A play on growth in the developing world and a dividend yield of over 4%. Buy, sell or hold?
Full-year results to 30 June 2021
- Assets under management (AuM) up 13% to $94.4 billion
- Adjusted net revenue down 9% to £296.6 million
- Adjusted EBITDA down 12% to £195.7 million
- Pre-tax profit up 28% to £282.5 million
- Final dividend flat at 12.1p per share
- Total dividend for the year unchanged at 16.9p per share
- The group has no debt
Chief executive Mark Coombs said:
"Ashmore has made significant progress against its strategic objectives over the past year, generated outperformance for clients, and the Group's robust business model has delivered a financial performance that reflects the early stages of a cyclical recovery.
“Ashmore's investment performance track record positions the firm well to capitalise on the significant opportunities available across the diversified Emerging Markets."
Specialist emerging markets fund manager Ashmore Group (LSE:ASHM) today reported an increase in Assets Under Management (AUM) as it benefited from global economic recovery following the worldwide pandemic.
AUM rose by 13% to $94.4 billion, aided by a $9.6 billion positive investment performance and the net inflow of $1.2 billion of funds. Pre-tax profit rose 28% to £282.5 million, helped by its own investments in seed capital programmes, although adjusted earnings (EBITDA) marginally missed analysts’ forecasts, falling 12% to £195.7 million.
Ashmore shares fell by more than 5% in UK trading, having gained around a fifth since pandemic induced market lows in March 2020. Shares for larger rival Schroders (LSE:SDR) are up by around 70% in that time, while shares for similar sized Man Group (LSE:EMG) have almost doubled.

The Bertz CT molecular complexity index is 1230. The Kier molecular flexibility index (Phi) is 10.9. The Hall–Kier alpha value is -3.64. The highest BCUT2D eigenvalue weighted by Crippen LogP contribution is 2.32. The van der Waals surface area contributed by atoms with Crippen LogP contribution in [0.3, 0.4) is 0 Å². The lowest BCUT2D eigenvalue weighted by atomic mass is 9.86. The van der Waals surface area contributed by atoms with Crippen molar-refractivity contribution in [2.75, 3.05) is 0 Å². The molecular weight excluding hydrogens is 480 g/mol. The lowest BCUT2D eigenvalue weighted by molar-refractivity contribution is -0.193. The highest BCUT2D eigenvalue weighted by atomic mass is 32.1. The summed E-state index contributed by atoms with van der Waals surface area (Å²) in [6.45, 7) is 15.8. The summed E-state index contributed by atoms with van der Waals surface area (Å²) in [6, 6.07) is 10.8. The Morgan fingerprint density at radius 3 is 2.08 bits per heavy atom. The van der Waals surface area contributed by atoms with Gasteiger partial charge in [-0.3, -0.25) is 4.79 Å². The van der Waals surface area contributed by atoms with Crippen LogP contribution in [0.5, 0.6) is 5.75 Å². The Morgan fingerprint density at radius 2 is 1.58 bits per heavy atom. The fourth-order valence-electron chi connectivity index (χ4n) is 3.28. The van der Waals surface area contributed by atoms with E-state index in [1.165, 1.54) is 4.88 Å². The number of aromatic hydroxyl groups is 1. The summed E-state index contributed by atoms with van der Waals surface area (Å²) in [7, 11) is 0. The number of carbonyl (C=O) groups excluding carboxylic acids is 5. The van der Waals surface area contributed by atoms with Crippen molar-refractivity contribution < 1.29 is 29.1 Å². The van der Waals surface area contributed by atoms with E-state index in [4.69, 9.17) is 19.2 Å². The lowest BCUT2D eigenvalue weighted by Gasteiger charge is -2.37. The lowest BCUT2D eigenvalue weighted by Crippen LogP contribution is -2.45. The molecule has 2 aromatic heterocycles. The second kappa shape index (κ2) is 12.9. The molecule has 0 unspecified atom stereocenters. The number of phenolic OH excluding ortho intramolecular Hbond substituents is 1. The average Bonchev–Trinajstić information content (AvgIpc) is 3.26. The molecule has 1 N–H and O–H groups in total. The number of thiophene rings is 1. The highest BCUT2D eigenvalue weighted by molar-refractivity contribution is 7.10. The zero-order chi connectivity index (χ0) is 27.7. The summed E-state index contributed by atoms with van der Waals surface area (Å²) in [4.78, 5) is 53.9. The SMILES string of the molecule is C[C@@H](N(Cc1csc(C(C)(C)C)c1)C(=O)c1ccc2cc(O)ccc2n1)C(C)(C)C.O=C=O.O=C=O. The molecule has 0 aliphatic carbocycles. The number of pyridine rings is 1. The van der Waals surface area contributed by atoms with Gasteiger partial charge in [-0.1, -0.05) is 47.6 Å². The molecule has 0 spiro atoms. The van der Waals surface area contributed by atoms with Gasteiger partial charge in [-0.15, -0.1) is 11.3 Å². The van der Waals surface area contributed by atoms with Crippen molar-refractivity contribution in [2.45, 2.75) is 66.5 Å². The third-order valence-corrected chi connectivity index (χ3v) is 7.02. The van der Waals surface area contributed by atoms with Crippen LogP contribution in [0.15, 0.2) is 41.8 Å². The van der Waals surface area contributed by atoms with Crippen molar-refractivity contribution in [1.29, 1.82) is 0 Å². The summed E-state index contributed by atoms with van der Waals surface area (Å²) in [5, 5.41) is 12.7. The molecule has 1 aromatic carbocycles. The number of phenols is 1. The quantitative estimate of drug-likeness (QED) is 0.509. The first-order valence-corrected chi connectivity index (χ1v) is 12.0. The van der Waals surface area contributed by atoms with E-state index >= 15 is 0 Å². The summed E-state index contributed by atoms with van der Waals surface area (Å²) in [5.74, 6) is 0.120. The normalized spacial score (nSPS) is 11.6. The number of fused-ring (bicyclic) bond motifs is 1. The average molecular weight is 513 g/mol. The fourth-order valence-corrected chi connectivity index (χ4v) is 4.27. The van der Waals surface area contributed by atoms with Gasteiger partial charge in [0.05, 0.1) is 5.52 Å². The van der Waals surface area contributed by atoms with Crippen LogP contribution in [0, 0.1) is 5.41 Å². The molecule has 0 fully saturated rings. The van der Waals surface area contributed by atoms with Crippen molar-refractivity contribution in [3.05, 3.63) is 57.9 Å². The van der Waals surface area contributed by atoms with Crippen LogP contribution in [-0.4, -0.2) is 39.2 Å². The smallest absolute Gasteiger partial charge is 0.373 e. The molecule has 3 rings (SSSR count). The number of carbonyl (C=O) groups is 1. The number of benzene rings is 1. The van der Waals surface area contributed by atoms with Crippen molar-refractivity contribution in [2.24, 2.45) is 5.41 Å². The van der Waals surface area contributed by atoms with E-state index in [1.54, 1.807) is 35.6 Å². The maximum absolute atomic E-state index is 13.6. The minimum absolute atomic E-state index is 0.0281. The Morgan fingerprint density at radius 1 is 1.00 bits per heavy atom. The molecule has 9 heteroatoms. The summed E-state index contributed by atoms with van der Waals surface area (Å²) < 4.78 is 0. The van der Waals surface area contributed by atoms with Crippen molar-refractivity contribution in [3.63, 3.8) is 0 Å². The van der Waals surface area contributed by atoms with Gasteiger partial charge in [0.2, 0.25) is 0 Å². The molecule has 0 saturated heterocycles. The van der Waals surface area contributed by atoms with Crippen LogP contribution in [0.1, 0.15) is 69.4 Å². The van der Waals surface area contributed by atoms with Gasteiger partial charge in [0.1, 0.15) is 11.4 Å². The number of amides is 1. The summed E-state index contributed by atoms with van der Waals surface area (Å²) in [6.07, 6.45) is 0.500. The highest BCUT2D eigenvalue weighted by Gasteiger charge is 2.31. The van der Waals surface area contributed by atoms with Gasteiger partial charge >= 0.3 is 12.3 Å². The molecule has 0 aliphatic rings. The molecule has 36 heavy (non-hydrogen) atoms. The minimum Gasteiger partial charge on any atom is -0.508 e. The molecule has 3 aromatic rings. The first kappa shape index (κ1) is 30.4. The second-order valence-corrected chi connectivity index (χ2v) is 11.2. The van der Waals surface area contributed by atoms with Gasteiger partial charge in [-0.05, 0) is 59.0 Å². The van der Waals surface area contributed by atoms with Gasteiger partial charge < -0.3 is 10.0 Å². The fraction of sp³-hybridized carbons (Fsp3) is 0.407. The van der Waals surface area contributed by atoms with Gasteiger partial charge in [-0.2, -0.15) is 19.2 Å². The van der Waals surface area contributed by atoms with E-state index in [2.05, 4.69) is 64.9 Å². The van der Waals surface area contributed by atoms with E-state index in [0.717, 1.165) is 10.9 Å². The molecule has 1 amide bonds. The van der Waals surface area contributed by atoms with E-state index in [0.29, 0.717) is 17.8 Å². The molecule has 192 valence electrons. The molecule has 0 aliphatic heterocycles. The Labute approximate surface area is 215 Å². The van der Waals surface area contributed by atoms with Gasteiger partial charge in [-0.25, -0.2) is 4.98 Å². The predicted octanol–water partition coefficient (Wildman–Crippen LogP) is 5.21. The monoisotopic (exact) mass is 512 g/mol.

Accompanying management outlook comments pointed to an initial lag in vaccination rates in the developing world, but with a recent acceleration now raising hopes for them to match levels achieved in developed countries by the end of 2021.
Ashmore invests in asset classes including sovereign and corporate debt, equities, and real estate across the Emerging Markets arena on behalf of its institutional and retail clients.
The retreat in adjusted earnings (EBITDA) came as net revenue fell 9% to £296.6 million, hindered by factors including changes in the client mix and reduced exposure to higher profit margin retail clients and rolled-over institutional mandates at lower fees.
A final dividend payment of 12.1p per share mirrors the payment made this time in 2020 and leaves the total payment for the year unchanged at 16.9p per share.
Established over two decades ago, Ashmore Group is today a specialist emerging markets fund manager with a UK stock market value of over £2.5 billion. Most of its investments are made across the debt markets, with less than 10% in equities and around 1% in alternatives. In geographical terms, 37% are invested in Latin America, 25% in Asia Pacific, 19% in the Middle East and Africa, and 19% in Eastern Europe.
For investors, the fall in both adjusted revenue and earnings points to room for improvement. A net outflow of $2.9 billion from intermediary retail clients was suffered in this latest year, and the growing use of low-cost ETFs offers increased competitive pressure on management fees. A backdrop of ultra-low interest rates and potential rate rises from central banks is also a tough one for a predominant bond manager – bond prices usually fall as interest rates rise.
That said, Ashmore’s specialisation in emerging markets is not to be forgotten. Although higher risk, growth prospects in the developing world should prove ahead of the now largely highly indebted developed economies. Ashmore’s performance remains strong, with 96% of AUM outperforming their benchmarks over one year and group operating costs falling by 6%. No group debt and a dividend yield of over 4% is also not to be ignored. In all, while more cautious investors may wish to wait for an uptick in underlying financial metrics, income investors with an established holding might be rewarded for their patience.
- Strong investment performance
- Attractive dividend (not guaranteed)
- Uncertain economic outlook
- Fee pressure from increased tracker funds
The average rating of stock market analysts:
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